A modern organization’s biggest fear around insider threats is data leakage exposing intellectual property, customer information and other regulated data. We see this in the news over and over again; organizations experience data loss in a variety of ways and the consequences can be far-reaching. Yet finding ways to prevent data leaks that are driven by insiders, whether negligent, malicious or compromised is still a challenge.
But to learn how to prevent data leaks, organizations first need to understand what a data leak is, how it can happen and how users can do better.
What is a Data Leak?
A data leak is the release of sensitive data or information outside the organization. This sensitive data may be related to user information, intellectual property (IP), payment information in critical systems or account credentials.
A data leak can involve both physical and electronic data, but data stored on the internet and user devices is a more modern concern. Leaks can also be intentional or unintentional, as explained below.
Intentional vs. Unintentional Data Leaks
An intentional data leak is defined as the malicious act of obtaining and sharing sensitive data outside of an organization. Cyber criminals and external threat actors can target organizations’ sensitive data in an intentional cyberattack, first entering an organization’s network or endpoints and finally exfiltrating the information they are after. Verizon’s 2021 Data Breach Investigations Report (DBIR) found that 85% of breaches involved a human element.
Intentional data leaks can also be initiated by someone inside the organization. These are referred to as malicious insider threats. As employees or other authorized users within an organization, insiders often work with sensitive data and information in their daily jobs. In this case, the intentional and malicious data leak is meant to cause harm to the organization.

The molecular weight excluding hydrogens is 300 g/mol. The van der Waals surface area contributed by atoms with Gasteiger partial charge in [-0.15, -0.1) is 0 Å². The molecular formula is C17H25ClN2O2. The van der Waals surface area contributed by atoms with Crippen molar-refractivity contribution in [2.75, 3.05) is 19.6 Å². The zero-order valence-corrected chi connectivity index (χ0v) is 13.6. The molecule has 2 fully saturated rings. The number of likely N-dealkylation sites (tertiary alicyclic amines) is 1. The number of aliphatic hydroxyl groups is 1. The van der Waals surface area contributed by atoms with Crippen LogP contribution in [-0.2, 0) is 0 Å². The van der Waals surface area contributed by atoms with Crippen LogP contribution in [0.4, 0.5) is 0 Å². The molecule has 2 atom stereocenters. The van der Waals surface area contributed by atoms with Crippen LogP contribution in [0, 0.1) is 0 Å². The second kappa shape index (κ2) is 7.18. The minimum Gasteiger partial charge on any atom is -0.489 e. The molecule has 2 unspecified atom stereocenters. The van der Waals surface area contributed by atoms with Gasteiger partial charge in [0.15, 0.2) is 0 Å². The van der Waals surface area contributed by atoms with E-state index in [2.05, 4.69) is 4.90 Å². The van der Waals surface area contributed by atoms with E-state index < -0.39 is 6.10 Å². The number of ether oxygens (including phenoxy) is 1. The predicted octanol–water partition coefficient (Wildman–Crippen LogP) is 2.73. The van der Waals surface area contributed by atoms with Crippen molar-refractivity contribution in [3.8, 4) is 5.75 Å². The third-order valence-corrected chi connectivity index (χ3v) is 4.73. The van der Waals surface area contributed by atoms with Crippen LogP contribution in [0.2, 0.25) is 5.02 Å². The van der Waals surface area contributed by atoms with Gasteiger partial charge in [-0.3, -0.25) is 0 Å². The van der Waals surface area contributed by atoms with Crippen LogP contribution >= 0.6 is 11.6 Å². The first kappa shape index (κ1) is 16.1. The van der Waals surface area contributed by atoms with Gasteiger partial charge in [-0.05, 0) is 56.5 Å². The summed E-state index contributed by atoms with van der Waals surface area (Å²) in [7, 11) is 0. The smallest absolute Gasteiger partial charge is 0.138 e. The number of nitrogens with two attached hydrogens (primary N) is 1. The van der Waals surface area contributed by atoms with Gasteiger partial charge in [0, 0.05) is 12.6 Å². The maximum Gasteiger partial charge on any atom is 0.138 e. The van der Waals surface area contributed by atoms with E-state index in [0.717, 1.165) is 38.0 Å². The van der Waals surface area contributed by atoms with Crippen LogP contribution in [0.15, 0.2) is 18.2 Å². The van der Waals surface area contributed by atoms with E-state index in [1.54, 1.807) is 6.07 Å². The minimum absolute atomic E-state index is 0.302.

An unintentional data leak is defined as unknowingly sharing sensitive data outside of an organization and can also fall under the umbrella of insider threats. These are referred to as accidental or negligent insider threats. A data leak is considered unintentional when an authorized user or system is compromised, and doesn’t know, or is negligent to the harm they are causing the organization based on the behavior using their access or endpoint. Negligent users are actually the most common source of insider threats, causing 62% of incidents according to recent data from Ponemon.
What causes a data leak?
Email attacks — whether they’re delivered through ransomware, zero-day threats, polymorphic malware, weaponized documents or phishing attacks — are most often at the root of intentional, criminal data leaks. However, email is far from the only risk for data leakage.
Confidential information can be found and stolen from various sources, including:
- Endpoint devices like mobile phones, laptops and printers
- Cloud storage and third-party applications
- Network storage like RAM
- Discarded physical documents
- Misplaced thumb drives
The intentional, unauthorized movement of data is also referred to as data exfiltration.